Review the concepts discussed yesterday (what is code, computer program, hardware vs. software, sequence, statements, functions, conditionals and loops). Introduce and explain the Binary Number system and how it is used in computer science. As a class, practice converting different numbers with the out of desk activity. Go over boolean logic.

Have the students continue to work on the Lightbot and Box Island games.

Go over the square Hopscotch activity in the Code Em Deck. Explain the drag and drop style of Hopscotch. Walk through the main areas of logic: controlling objects with x and y axis, move right (poistive X), move left (negative X), move up (positive Y), and move down (negative Y).

Go over the basics of controlling a character in Hopscotch with direction buttons. Explain that everything is an object that doesn't know what to do yet, and as the programmer we need to give those object instructions on what to do. Demonstrate how to add other objects in Hopscotch and how to add conditionals when the main character bumps into other other objects.

If there is time left over at the end of class, have the students continue to work on one of the three apps they have learned about (Lightbot, Hopscotch, or Box Island).

Take a snack break when needed during the class.

Students will practice converting numbers into binary using whiteboards as class.

Students will continue to make progress in the games of Lightbot and Box Island. Students will also be introduced to the Hopscotch app.

Students continued where they left off in Lightbot from the day before and made great progress today with even more students nearing completion. For the last hour of class, we shook things up by making the move to Hopscotch for each student to begin their own video game masterpiece.

iPads given to the correct student

Review all of the coding concepts from the previous two days. Then start the students off with continuing to make progress on the Lightbot levels and challenges. Have the students take a break from the screen with the out of desk conditional card activity.

Then, have students continue to work in the Hopscotch to design a Crossy Road game using the logic skills they have learned over the past two days. Talk about loops and how to use them in the Crossy Road game.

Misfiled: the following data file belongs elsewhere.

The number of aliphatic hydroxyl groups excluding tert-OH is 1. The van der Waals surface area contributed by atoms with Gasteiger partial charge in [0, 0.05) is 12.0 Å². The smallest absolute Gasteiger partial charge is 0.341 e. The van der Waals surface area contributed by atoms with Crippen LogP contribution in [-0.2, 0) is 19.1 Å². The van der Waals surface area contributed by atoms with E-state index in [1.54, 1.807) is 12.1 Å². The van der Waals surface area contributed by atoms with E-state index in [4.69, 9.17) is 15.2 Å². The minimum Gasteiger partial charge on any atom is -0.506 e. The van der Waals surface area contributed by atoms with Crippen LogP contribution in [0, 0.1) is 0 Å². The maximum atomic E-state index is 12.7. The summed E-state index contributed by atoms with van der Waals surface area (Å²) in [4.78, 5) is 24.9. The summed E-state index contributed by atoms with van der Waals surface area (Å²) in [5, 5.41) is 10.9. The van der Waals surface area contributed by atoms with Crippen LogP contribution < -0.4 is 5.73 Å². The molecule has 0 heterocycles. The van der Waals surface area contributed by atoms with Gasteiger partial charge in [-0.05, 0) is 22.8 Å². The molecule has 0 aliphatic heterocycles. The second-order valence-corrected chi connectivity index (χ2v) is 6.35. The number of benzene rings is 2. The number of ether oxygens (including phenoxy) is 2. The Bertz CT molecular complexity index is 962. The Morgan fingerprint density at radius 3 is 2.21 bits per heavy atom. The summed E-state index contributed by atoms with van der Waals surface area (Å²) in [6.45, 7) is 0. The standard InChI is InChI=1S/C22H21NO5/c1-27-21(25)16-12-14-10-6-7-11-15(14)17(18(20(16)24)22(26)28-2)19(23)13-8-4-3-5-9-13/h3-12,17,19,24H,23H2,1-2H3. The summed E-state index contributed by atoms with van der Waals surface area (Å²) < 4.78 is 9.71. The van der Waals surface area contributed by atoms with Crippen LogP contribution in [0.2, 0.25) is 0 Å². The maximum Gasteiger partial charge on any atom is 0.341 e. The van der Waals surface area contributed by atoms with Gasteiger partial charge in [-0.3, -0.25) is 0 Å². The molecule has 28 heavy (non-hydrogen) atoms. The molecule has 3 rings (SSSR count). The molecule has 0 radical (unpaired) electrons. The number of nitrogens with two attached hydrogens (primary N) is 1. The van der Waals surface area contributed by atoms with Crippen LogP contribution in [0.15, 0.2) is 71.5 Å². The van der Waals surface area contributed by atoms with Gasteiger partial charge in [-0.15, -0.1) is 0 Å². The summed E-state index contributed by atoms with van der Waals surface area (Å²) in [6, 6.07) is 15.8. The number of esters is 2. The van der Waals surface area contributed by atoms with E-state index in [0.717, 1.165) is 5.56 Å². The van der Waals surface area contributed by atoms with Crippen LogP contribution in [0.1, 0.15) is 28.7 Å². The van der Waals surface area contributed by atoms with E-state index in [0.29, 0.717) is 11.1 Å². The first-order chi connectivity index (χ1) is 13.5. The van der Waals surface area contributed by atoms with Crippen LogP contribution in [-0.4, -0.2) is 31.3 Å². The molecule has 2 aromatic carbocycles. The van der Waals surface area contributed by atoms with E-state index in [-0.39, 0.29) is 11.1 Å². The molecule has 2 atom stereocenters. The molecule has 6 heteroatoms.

Take a snack break when needed during the class.

Deck of cards conditionals. In groups, we'll create our own game with a deck of cards. Each group will be assigned a suit (i.e. clubs, hearts, diamonds, or spades). Each group will come up with a rule as to what their group will od or say after that suit is pulled form the "main" deck. Each suit's/group's rule should be written on the whiteboard. The game will start by drawing cards from the deck. For each suit that is drawn, the corresponding group will respond with their action or verbal response. Repeat this game a couple of times, and emphasize the idea of conditions that is present within this game.

Students will play the various coding games on the iPad.

Another day with more Lightbot and continuing with Hopscotch. Students finished more levels on Lightbot today and then halfway through class, we changed gears and did more Hopscotch. Students finished their personal games from the day before, and then the entire class made their own rendition of Crossy Road. Each student put their own twists on the game, but by the end of the day, each student had a working version of their own Crossy Road!

- iPads given to the correct student and presentation set up
- may need keyboards for ipads or chromebooks for coding portion of the class

Review the coding concepts learned over the past three days. Introduce python with the Code Em Deck. Go over expressions, statements, variables, and data types. Then, have the class do the out of desk Transistor Acitivty and discuss how this relates to some of the concepts talked about earlier in the week.